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DP: Twist of fate pits meeting of minds


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Twist of fate pits meeting of minds

By Thomas George


We know things were done differently in the NFL in the early 1980s when Dan Reeves was coaching the Broncos. This, however, surprised me when revealed by current Broncos coach Mike Shanahan.

The Broncos and Washington Redskins used to get together in the offseason - their entire staffs - and discuss common opponents. They would explore those teams' strengths and weaknesses. They would share information that would be used on game days and beyond.

Shanahan was an assistant on Reeves' staff and would sit in on those meetings. Shanahan would listen to and watch Joe Gibbs closely. Even then, he saw a coach in command.

"Dan and Joe were good friends, and they would have these sessions with their staffs, something you can't find in the game today," Shanahan said. "It was easy to respect Joe then. You could see his knowledge. It was something special."

Shanahan as a head coach has never faced Gibbs.

That changes today when the Redskins visit Invesco Field at Mile High.

These two coaches are more similar than different. Both are offensive-minded. Both depend on the running game but love to flaunt the passing game. Both insist on managing the makeup of their clubs.

Gibbs left the Redskins in 1993 and two years later Shanahan took control in Denver. Gibbs returned last year and now brings an unbeaten team to Denver.

Gibbs owns 149 victories, third-most among active coaches.

Shanahan owns 119, sixth-most among active coaches.

There is not a single coach in the NFL who will fail to admit that he yearns to win all 16 games on the schedule. What they will not say is that some games mean a little more, present a different edge, provide a game within the game.

This is one of them.

Gibbs was inducted into the Hall of Fame in 1996. He is intent on building a new legacy in Washington. To do that, he has to beat the best teams and coaches of this era. That includes the Broncos. And Shanahan.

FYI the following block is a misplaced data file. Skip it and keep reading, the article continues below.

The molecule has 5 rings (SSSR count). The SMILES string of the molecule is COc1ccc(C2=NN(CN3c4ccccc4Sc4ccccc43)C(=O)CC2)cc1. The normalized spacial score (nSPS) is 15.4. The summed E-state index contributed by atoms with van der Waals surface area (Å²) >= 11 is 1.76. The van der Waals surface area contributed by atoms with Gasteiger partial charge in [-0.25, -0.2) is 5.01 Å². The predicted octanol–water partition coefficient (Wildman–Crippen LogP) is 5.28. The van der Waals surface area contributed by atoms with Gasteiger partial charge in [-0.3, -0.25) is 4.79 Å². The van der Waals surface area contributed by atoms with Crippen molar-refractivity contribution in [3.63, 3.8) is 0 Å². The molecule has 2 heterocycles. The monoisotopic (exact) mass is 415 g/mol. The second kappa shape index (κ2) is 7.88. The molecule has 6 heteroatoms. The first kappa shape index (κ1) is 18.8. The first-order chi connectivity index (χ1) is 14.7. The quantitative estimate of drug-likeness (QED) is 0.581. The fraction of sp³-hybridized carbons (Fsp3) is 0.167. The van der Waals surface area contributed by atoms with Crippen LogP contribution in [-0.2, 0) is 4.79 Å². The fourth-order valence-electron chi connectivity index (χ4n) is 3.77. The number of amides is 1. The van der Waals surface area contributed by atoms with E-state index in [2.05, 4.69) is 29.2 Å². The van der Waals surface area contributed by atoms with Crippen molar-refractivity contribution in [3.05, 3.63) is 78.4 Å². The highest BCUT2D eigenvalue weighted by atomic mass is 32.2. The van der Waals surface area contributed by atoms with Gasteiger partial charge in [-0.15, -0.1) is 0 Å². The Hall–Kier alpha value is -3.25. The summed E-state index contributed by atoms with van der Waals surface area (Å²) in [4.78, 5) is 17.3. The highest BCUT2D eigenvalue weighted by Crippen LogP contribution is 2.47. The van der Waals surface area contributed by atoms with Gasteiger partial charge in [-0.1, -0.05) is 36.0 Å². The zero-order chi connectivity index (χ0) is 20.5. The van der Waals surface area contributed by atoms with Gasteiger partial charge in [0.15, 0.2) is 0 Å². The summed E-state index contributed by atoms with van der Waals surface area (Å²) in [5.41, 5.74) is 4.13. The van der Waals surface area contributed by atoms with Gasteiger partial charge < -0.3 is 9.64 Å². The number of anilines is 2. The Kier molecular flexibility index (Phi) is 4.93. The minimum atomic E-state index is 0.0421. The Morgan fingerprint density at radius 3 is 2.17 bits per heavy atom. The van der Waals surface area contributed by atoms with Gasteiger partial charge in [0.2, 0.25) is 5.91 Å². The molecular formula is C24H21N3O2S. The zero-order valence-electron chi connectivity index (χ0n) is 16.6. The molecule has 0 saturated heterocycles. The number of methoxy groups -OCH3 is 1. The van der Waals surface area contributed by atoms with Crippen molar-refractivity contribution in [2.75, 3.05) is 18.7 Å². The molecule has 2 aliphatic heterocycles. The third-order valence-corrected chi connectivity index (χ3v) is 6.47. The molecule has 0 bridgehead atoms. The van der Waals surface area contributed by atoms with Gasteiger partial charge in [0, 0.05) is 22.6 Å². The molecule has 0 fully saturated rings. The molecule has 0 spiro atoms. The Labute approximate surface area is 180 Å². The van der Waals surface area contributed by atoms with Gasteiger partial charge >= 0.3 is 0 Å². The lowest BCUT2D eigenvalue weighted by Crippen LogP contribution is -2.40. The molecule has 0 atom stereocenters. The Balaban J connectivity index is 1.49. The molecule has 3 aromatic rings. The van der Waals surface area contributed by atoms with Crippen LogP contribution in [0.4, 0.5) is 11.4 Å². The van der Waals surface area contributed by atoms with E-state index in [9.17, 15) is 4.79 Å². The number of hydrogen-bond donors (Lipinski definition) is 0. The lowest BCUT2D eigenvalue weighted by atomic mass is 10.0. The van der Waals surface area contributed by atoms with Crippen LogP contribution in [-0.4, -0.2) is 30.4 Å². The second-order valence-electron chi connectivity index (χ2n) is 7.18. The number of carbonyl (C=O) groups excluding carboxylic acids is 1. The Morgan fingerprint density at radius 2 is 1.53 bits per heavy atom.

Shanahan, undoubtedly, wants his place in the Hall of Fame. He is a man of immense pride and is enthralled by competition. Facing a Joe Gibbs team provides top-flight competition. With all that Shanahan has accomplished, beating one of Gibbs' teams would be a scrumptious treat.

They engage with their defenses better than their offenses. That gives this game another plum twist. Which coach can get his offense in gear and in stride in this matchup? That is something to absorb personally. I bet both coaches do.

You can look for a trick play or two on both sides. Speed kills, yes, but creativity that clicks and makes the difference in a meeting like this drills the losing coach. And causes a sleepless night. Or two. Or three.

Gibbs has not been afraid to quicken the makeover of the Redskins. He benched quarterback Patrick Ramsey early. He has endorsed the benching of brute linebacker LaVar Arrington.

Shanahan has done the same this season, axing Maurice Clarett early, revamping his defensive line, rotating his running backs.

Both have done business together in each of the past two years, exchanging Pro Bowl players (Champ Bailey to Denver, Clinton Portis to Washington) a year ago and swapping draft spots last April in moves that have present impact for both and future considerations for the Broncos.

These are two coaches used to having the first word and the last one.

Both say they have respected each other for some time from afar but today they are up close, their imprint on their teams in full view for all. Gibbs could gain victory No. 150.

Shanahan could finish with victory No. 120.

Nice numbers.

I bet their meeting at midfield afterward will be special.

Trumped, though, by four quarters of football matching wits and displaying their axioms in a skull session that is not private but glittery public.

Pro football most often is best when it is a game about the players. Portis vs. Bailey, who tops whom, takes care of that.

Sometimes, though, it can be compelling when coaching wizards play tit for tat for keeps.

This is it.

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